Sunday book review – Urban Peregrines by Ed Drewitt

peregI like this book – it’s clearly written, has lots of interesting facts and some cracking images.

It took me a while to ‘get’ the cover – that road sign – you’re probably quicker than I am.

This is a good book about a bird which represents a conservation success story. Peregrines are much commoner now than they were when I was a lad – or even when Ed Drewitt was a lad.  I have seen a Peregrine fly over my Northamptonshire garden, which would have been almost inconceivable 40 years ago.  I bet nobody else noticed that bird, but many thousands of people see Peregrines in our towns and cities these days. I’ve seen Peregrines often in London – sometimes over the Houses of Parliament.

And this book is about those urban Peregrines that are enriching our lives – there must be some near you in Manchester, Derby, Bristol, Worcester, Exeter, Norwich, Chichester etc etc etc.  Look up and you may see one.

This book is probably pitched at those with less knowledge of birds than I have (but I still learned a lot because I am no Peregrine expert – unlike Ed Drewitt) – and there are lots of clear explanations, lots of facts and a chapter on myth-busting.

I particularly enjoyed learning about what Peregrines eat – almost anything that flies seems to be the quick answer.  Yes, they take lots of pigeons but they take a few of many other species. How frustrating for a birder to find out that if only he (for it most often will be a he) were sharper eyed, and could see in the dark too, he might have seen Roseate Terns over Exeter (the Peregrines there ate them!), Corncrakes over Derby (ditto!) or Little Grebes almost anywhere (ditto!). I do realise that Little Grebes must fly around to get from one water  body to another, but I’ve hardly ever seen a Little Grebe do anything that would be worthy of the name of flying, let alone get to any decent height and go somewhere – and that ‘s because they do it at night. Our street lighting and illuminated church buildings and office blocks, make it easier for Peregrines to catch nocturnal migrants these days (or rather, nights).

Ed is an experienced and thoughtful communicator and his ideas on that subject come out through the pages of this book too – and are worth reading.

This book has loads of excellent photographs and is beautifully produced.  If you like Peregrines then you ought to read it – and how can you not like Peregrines? So, read it!

Urban Peregrines by Ed Drewitt is published by Pelagic Publishing and is available from them, Amazon and lots of other places too, as is Fighting for Birds by Mark Avery (also published by Pelagic and also available from Amazon) and so will be Mark Avery’s A Message from Martha which is published in the UK on 17 July by Bloomsbury and can be pre-ordered from them or the Birdwatch bookshop or any other half-decent bookshop).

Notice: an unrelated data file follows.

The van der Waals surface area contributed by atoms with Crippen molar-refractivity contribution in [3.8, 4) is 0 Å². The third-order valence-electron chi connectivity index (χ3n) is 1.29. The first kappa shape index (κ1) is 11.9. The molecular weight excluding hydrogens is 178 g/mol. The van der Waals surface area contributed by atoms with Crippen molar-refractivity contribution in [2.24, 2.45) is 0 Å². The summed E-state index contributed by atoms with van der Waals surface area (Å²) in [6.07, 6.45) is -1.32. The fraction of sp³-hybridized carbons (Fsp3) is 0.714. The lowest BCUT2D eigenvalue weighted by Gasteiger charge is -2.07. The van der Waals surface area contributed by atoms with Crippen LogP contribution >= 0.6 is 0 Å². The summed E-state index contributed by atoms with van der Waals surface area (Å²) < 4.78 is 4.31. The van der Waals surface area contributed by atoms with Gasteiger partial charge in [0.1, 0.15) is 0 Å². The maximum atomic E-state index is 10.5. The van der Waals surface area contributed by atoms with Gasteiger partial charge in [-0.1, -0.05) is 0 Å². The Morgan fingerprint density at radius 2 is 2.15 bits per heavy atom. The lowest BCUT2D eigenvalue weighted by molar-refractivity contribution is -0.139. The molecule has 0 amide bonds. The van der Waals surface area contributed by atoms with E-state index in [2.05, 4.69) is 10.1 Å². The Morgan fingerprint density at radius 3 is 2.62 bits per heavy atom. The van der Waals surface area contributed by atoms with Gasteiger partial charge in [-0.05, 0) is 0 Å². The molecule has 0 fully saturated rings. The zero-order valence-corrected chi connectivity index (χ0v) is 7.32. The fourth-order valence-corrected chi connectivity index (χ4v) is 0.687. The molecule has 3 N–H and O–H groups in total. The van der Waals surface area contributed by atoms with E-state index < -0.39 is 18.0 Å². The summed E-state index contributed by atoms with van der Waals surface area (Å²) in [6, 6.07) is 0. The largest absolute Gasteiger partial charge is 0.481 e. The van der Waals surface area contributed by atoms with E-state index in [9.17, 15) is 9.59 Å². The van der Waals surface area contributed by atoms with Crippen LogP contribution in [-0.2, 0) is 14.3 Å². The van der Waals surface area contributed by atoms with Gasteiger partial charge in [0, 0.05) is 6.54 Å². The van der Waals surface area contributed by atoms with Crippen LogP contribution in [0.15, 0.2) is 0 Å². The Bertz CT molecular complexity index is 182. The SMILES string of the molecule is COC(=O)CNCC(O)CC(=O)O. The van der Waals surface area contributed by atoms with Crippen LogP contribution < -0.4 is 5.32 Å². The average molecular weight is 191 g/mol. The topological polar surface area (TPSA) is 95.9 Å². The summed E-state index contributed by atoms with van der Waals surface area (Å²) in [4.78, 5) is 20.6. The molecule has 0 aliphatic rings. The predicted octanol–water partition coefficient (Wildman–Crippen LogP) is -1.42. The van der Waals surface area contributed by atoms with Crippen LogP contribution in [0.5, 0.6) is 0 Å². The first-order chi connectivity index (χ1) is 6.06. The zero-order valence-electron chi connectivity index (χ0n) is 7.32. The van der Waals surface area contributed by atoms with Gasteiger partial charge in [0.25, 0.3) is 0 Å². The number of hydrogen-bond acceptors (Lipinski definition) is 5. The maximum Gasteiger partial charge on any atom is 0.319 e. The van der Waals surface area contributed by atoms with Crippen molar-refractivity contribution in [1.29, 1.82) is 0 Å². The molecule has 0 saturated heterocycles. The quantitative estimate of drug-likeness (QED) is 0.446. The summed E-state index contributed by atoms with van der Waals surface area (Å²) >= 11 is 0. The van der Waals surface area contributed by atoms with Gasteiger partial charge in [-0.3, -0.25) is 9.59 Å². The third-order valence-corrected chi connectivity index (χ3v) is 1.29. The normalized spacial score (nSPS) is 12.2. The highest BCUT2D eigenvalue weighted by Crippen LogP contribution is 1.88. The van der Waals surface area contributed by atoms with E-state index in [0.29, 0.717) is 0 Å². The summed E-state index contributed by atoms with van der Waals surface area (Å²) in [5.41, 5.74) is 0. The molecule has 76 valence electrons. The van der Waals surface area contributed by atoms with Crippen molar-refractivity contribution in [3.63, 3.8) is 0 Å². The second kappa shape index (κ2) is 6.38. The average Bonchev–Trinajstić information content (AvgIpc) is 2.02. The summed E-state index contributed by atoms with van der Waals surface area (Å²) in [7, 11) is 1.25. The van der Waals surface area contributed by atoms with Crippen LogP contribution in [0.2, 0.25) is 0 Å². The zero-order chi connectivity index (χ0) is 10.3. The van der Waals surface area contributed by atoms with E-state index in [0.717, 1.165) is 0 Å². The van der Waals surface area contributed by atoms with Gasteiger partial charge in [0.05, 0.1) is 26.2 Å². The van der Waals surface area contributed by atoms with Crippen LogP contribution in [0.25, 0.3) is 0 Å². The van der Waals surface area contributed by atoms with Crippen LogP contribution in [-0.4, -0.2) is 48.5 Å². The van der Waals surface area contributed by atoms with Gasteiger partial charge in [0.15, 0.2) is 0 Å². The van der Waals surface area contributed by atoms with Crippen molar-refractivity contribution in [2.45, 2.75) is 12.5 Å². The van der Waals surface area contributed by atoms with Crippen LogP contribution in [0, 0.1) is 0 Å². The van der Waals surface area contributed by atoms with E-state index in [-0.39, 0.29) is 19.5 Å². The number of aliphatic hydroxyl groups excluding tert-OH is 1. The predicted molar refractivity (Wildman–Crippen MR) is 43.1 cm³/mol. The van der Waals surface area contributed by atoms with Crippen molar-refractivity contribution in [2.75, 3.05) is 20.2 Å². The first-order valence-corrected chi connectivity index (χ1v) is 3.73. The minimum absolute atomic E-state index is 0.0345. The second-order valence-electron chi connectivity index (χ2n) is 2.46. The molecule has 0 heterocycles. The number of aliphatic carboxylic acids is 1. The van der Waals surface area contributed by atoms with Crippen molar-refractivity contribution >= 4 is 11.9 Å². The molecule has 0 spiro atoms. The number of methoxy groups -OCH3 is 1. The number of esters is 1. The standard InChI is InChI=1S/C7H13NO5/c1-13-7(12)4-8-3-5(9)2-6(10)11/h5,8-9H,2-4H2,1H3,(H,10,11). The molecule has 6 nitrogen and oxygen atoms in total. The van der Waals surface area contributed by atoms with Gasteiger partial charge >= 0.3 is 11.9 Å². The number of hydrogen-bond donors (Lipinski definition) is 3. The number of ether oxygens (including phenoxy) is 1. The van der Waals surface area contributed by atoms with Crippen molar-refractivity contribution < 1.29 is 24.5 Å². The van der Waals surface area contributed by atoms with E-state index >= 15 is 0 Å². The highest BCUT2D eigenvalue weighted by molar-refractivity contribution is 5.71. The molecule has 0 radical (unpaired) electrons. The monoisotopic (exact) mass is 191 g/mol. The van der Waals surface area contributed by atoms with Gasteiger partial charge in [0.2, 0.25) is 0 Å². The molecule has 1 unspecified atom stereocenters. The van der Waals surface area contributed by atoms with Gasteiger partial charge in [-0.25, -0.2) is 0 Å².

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8 Replies to “Sunday book review – Urban Peregrines by Ed Drewitt”

  1. Yes a great box but should we not be tackling 'light pollution'! Many of these species like Black necked Grebe, Corncrake and Woodcock would not be on the menu if it was not for our careless use of electricity! Even with feral pigeon at 60% of food these pigeons would feature more if it was not for this night time robbery.

  2. I had the privilege a couple of weeks ago to hear Ed Drewitt speak at a local BTO Garden and Urban Wildlife Conference. If his book is as interesting as he speaks in real life then it will be worth reading.

  3. Read Derek Ratcliffe's monograph on The Peregrine and you'll see that rural peregrines hunt by moonlight (and presumably have done since time immemorial). They take night flying migrants like Little Grebe, Water Rail, Quail, Jack Snipe etc (all on our Derby pair's menu)......though I suspect not to the same extent that our floodlit urban birds do.
    There are 12 species of wader on the Derby menu......and two terns as well....though fortunately not a Roseate!
    One of the Arctic Terns was ringed as a chick on an island in the Baltic in 2002 and its boney corpse was found on the cathedral roof in August 2007. In spring that year a flock of some 40 arctics was seen at a nearby reservoir after a period of easterly winds so it seems likely the peregrines nabbed one from that flock.
    Ps. Google 'derby peregrines' to see the live streaming web cams and read the blog - there are three chicks now getting close to fledging.

  4. I was really surprised to see with a torch in the middle of the night a long eared owl take an adult little tern in flight!


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